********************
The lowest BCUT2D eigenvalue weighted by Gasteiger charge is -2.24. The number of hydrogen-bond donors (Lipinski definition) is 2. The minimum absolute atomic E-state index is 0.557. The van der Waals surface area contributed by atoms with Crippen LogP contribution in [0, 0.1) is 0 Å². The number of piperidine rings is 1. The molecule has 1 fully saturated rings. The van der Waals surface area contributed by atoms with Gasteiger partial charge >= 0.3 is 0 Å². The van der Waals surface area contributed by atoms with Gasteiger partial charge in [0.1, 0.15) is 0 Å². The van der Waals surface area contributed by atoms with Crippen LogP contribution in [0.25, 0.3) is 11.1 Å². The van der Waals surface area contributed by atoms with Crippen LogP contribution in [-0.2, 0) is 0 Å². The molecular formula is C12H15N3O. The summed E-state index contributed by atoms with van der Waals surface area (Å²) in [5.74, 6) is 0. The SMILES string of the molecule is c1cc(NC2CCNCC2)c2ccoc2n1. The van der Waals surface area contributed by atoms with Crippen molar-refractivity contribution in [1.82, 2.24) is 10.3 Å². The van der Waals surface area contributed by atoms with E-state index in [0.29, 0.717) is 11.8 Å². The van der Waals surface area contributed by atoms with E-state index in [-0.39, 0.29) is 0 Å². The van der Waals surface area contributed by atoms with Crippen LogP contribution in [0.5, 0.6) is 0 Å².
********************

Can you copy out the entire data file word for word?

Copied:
The lowest BCUT2D eigenvalue weighted by Gasteiger charge is -2.24. The number of hydrogen-bond donors (Lipinski definition) is 2. The minimum absolute atomic E-state index is 0.557. The van der Waals surface area contributed by atoms with Crippen LogP contribution in [0, 0.1) is 0 Å². The number of piperidine rings is 1. The molecule has 1 fully saturated rings. The van der Waals surface area contributed by atoms with Gasteiger partial charge >= 0.3 is 0 Å². The van der Waals surface area contributed by atoms with Gasteiger partial charge in [0.1, 0.15) is 0 Å². The van der Waals surface area contributed by atoms with Crippen LogP contribution in [0.25, 0.3) is 11.1 Å². The van der Waals surface area contributed by atoms with Crippen LogP contribution in [-0.2, 0) is 0 Å². The molecular formula is C12H15N3O. The summed E-state index contributed by atoms with van der Waals surface area (Å²) in [5.74, 6) is 0. The SMILES string of the molecule is c1cc(NC2CCNCC2)c2ccoc2n1. The van der Waals surface area contributed by atoms with Crippen molar-refractivity contribution in [1.82, 2.24) is 10.3 Å². The van der Waals surface area contributed by atoms with E-state index in [0.29, 0.717) is 11.8 Å². The van der Waals surface area contributed by atoms with E-state index in [-0.39, 0.29) is 0 Å². The van der Waals surface area contributed by atoms with Crippen LogP contribution in [0.5, 0.6) is 0 Å².